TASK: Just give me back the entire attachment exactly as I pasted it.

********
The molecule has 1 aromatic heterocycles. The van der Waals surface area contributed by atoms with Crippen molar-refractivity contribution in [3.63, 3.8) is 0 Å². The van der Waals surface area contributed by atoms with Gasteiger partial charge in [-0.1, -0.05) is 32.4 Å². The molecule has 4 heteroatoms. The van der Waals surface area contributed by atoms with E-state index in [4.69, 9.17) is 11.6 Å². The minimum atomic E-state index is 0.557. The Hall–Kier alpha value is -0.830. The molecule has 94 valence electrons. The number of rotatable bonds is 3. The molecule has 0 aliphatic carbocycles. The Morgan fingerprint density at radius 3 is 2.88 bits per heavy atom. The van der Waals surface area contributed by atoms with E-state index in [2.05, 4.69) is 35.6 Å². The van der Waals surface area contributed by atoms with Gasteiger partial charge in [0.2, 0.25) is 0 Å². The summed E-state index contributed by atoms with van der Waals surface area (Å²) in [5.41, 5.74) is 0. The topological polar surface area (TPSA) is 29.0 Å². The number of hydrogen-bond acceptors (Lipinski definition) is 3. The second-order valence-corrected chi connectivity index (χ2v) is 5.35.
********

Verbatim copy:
The molecule has 1 aromatic heterocycles. The van der Waals surface area contributed by atoms with Crippen molar-refractivity contribution in [3.63, 3.8) is 0 Å². The van der Waals surface area contributed by atoms with Gasteiger partial charge in [-0.1, -0.05) is 32.4 Å². The molecule has 4 heteroatoms. The van der Waals surface area contributed by atoms with E-state index in [4.69, 9.17) is 11.6 Å². The minimum atomic E-state index is 0.557. The Hall–Kier alpha value is -0.830. The molecule has 94 valence electrons. The number of rotatable bonds is 3. The molecule has 0 aliphatic carbocycles. The Morgan fingerprint density at radius 3 is 2.88 bits per heavy atom. The van der Waals surface area contributed by atoms with E-state index in [2.05, 4.69) is 35.6 Å². The van der Waals surface area contributed by atoms with Gasteiger partial charge in [0.2, 0.25) is 0 Å². The summed E-state index contributed by atoms with van der Waals surface area (Å²) in [5.41, 5.74) is 0. The topological polar surface area (TPSA) is 29.0 Å². The number of hydrogen-bond acceptors (Lipinski definition) is 3. The second-order valence-corrected chi connectivity index (χ2v) is 5.35.